This is a really lovely winter hibernation project. This recipe will guide you through the steps involved in making a rich black oak gall ink, medieval style! We foraged for our galls at a majestic oak in the neighbourhood, we were very thankful to the gall wasp for choosing this oak as home for her babies. She laid her eggs in the branches, and the tree builds a hard lump, a gall, around the newcomer. Once the wee wasps are ready for the world, they leave from the little holes in the galls. We found so many abandoned galls dripping from the low branches in clusters, ripe for picking.
- 50g dry oak galls
- 25ml iron sulfate powder
- gum arabic
- mortar and pestle
- old pot
- coffee filter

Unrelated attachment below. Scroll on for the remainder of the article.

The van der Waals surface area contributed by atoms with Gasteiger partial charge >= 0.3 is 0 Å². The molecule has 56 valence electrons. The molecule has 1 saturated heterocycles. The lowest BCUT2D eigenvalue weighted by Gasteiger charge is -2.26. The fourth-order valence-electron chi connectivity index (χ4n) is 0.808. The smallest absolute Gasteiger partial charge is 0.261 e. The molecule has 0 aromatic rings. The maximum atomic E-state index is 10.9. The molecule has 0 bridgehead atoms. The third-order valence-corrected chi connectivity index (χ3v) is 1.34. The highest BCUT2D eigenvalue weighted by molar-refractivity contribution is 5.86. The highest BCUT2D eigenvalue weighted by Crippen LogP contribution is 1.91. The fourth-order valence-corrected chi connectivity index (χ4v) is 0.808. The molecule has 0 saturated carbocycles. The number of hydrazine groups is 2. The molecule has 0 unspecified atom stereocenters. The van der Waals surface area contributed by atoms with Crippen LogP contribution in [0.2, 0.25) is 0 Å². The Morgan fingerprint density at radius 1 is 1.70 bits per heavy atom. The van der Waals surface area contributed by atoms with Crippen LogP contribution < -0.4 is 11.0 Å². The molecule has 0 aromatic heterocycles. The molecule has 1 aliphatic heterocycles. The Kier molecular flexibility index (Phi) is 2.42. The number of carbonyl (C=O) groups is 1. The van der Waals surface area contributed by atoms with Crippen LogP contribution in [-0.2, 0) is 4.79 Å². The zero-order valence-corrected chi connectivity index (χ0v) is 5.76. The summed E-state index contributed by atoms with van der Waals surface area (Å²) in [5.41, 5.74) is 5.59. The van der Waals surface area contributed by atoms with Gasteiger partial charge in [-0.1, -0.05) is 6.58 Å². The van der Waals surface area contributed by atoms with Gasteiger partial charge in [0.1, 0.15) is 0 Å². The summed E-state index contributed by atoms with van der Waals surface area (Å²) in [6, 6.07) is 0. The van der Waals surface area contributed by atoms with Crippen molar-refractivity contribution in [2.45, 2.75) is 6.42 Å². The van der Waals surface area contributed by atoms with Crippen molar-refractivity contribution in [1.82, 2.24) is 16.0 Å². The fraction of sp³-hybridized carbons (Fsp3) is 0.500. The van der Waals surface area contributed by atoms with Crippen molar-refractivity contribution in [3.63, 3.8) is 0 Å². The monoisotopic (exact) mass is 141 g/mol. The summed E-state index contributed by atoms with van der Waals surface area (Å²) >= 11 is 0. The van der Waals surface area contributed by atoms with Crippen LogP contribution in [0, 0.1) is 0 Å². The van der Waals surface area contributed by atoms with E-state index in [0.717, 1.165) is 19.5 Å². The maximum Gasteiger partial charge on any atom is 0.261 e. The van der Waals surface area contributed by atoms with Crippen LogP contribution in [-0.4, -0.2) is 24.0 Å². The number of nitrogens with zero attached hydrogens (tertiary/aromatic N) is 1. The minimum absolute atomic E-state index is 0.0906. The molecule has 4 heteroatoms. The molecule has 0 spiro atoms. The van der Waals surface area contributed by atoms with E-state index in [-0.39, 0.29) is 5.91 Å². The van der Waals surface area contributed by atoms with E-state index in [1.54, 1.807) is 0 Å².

- glass jar
- Pound the galls to a fine grain, using a pestle and mortar. Or if you have a coffee grinder, this will help the process along even faster!
- Transfer the powdered oak gall grain to the pot and add 2 cups of water and leave to soak for 24 hours.
Strain the mixture through a coffee filter into a clean glass jar.
- Add the iron sulfate to the jar of strained liquid and mix well. With the addition of iron sulfate, the ink changes magically from brown to a deep black. The wonders of alchemy!
- Add a few drops of gum arabic to the ink and seal the jar.